1-1/2-teaspoon salt
A 2-inch piece of ginger, peeled and finely grated
Lots of fresh ground black pepper

Put all ingredients in a preserving kettle and bring to a boil. Reduce heat and simmer for about two hours until it’s golden and almost boiled into a puree. (The recipe says deep pink and loose jam. I guess I used a different type of quince.) Stir regularly, to make sure it doesn’t burn.

Bottle in sterilized jars. Water bath 10 minutes.

It tastes pretty good right now. I think it will be even better in a couple of weeks, after the flavors meld together.

From there we moved on to the quince cranberry concoction from last week, again with a few tweaks, including a a shift toward more quince and less cranberry, more ginger and a notch less sugar. We added a spoonful of Chinese five-spice (which turned out to be a seriously inspired choice) and cooked it a lot less.

Quince cranberry jam (12 jars)

2 pounds fresh cranberries
2 pounds quince, peeled and cut into 3/4 inch cubes
8 ounces candied ginger, sliced very thin
1 tsp Chinese five-spice
4-1/2 cups sugar
5 cups water

Place sugar and water in a non-reactive pan and heat on low until sugar is dissolved, turn up heat and bring to the boil.
Add quince and five-spice and bring to the boil again. lower heat and simmer for a good hour until quince darkens and gets soft and syrup begins to thicken a little.

Add ginger slices and cranberries, bring back to the boil, continue boiling on medium-high until the cranberries pop and soften. Cook until it’s set — it took about 10 minutes.

Fill sterilized jars and water bath for 10 minutes.

The color is glorious, even more red than in the picture, with golden chunks of quince showing through the red. Canning buddy (and photographer) took half the jars, absent canning buddy gets half of the other half, which leaves one to give away and two for me. I can hardly wait.

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It started with a flat of figs

It all started with a flat of figs, a steal at $5.99 from a not-really farmers’ market somewhere outside Princeton, New Jersey.

It ended with 26 jars of five different concoctions, and a definite challenge to Newark’s Airport Security when I head back to the Great White North with four of them tomorrow. Checked luggage time for sure.

But in between times, it really was sort of fun.

The excuse was a weekend visit to the friend who invented canning (well, in my book at least), and while we did plan to get out for a long walk in the winter sunshine today, somehow we never got that far.

So let’s see what we did:

Apple fig chutney

I’ve coveted this chutney ever since I bought a slim recipe book from Australia’s Women’s Weekly magazine a few years back, but fresh figs have always been sold at such a silly price that I never acted on the desire. But at the New Jersey price, what did we have to lose? It’s a basic chutney recipe — take fruit, vinegar, sugar, spices and simmer til thick — but this one seemed good straight out of the pan, while chutneys normally have to mellow for a month or so.  We ate it with cold roast lamb. It would go equally well with cheese, or sausages or anything else that’s going.

Fig and apple chutney

12 medium figs, coarsely chopped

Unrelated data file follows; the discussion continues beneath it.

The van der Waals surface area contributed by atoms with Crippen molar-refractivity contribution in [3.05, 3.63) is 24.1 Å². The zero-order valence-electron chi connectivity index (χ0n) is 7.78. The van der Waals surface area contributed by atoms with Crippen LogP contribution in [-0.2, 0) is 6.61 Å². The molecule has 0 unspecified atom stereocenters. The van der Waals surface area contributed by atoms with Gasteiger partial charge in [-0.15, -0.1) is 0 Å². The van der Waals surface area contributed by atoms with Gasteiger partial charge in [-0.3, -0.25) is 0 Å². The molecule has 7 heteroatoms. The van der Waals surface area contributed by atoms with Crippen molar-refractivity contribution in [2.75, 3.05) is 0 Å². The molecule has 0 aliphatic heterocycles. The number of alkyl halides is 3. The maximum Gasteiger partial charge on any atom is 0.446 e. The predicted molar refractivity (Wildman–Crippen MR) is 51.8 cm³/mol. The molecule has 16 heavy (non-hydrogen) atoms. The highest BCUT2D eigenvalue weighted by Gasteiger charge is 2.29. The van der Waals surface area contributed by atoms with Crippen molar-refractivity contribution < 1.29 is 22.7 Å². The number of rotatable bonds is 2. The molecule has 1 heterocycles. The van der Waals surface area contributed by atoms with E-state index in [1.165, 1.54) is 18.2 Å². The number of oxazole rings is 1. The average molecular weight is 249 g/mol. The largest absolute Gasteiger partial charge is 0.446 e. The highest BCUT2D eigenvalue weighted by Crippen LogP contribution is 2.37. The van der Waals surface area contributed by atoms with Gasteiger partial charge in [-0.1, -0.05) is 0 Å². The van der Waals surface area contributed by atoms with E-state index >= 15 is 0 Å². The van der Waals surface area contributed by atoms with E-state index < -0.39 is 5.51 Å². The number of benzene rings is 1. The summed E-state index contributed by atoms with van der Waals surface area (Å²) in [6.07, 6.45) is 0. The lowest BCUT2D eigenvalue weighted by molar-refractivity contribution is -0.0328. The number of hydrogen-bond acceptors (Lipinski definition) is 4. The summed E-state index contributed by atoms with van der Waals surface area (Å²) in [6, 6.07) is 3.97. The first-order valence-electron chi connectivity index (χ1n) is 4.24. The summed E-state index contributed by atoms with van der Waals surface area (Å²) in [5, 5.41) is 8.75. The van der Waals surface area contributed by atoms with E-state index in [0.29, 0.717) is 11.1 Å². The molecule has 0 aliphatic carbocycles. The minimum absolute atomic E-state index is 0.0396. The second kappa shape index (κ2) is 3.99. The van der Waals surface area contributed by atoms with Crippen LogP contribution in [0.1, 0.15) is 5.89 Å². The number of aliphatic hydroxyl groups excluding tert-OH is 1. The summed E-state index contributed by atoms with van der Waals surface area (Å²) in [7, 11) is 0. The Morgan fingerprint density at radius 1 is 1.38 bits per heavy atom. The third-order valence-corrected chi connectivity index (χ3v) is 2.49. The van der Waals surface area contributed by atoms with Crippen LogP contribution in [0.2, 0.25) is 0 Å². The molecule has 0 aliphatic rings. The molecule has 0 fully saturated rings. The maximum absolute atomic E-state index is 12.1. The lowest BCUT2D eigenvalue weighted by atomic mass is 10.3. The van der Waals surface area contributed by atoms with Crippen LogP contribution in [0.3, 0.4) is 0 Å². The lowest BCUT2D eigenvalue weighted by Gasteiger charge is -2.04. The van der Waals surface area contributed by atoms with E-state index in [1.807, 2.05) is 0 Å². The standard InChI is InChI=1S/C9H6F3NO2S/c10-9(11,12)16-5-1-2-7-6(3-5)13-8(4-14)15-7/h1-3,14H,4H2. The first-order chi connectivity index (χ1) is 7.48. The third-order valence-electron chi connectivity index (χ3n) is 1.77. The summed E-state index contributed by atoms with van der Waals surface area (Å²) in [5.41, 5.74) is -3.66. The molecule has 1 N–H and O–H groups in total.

1 large onion, finely chopped
3 medium apples, peeled and finely chopped
1/2 cup finely chopped dried apricots
2 cups brown sugar
2 cups white vinegar
1 cup dry white wine
*1 cup sultanas
*1/4 cup tomato paste
*1 clove garlic
*2 tsp mustard seeds
1/2 tsp ground cardamon
1/2 tsp ground cinnamon

Combine ingredients and simmer until thick. Bottle.

You can’t get easier than that.

*We omitted the sultanas, and didn’t miss them at all. We also omitted the mustard seeds, because we didn’t have any and the garlic, because we forgot it, and we substituted home-made crushed tomatoes for tomato puree.

Quince juniper chutney

Next up was a quince chutney, which is all part of my campaign to persuade canning buddy to plant a quince tree in her extensive back yard. The internet pointed to something called my mum’s quince chutney, which sounded as though it ought to be good. First there’s the use of ‘mum’ instead of ‘mom’ which appeals to my Brit-roots, and then there’s the liberal use of juniper berries, which add an earthy bitterness to things like gin (and chutneys).  Ours is golden rather than pink, but perhaps that’s because the quinces were green rather than golden. It’s pretty mild right now. Maybe an extra kick next time. Or maybe it just needs to mellow.

Interesting sidenote here. A BlackBerry dictionary doesn’t recognize the word “quince.” I tried.

The canning game continued today, after a diversion to Trader Joes and the shopping mall, where I came home with a lined, wool Anne Klein jacket for $30 (huh?).

Lime pickle

This is another Australian Women’s weekly recipe. I have no clue how it tastes, because I was on the phone failing to buy a house for the crucial finishing moment so didn’t even get to lick the pan. But it was a pretty straightforward mix of spices, vinegar, limes and chili, boiled for 20 eye watering minutes and then canned.

Persian grapefruit marmalade

A scarily easy venture, if you ignore the messy start of peeling and depulping big pink-fleshed grapefruit and boiling the peel up three times to lose some of the bitterness. We got four coral red jars from three rather small grapefruit and a couple of cups of sugar. Easy and very, very nice.

Quince cranberry jam

Back to Tigress in a Jam, perhaps my favorite blogging canner for this one, and again it was faster than the recipe says it is. In fact it just about burned while we were thinking about other things, and it’s almost purple rather than orange red. I will double the ginger next time, and maybe cut the sugar just a notch. And I will also watch things more carefully. Burnt-on jam really isn’t the easiest thing in the world to clean.

It’s in the top right of the picture, a deep, deep cherry red.To round things off, we made a supermoist three-ginger cake, which used root ginger, crystallized ginger and powdered ginger, along with pulped up overripe pears.

Did I ever mention how much I like ginger?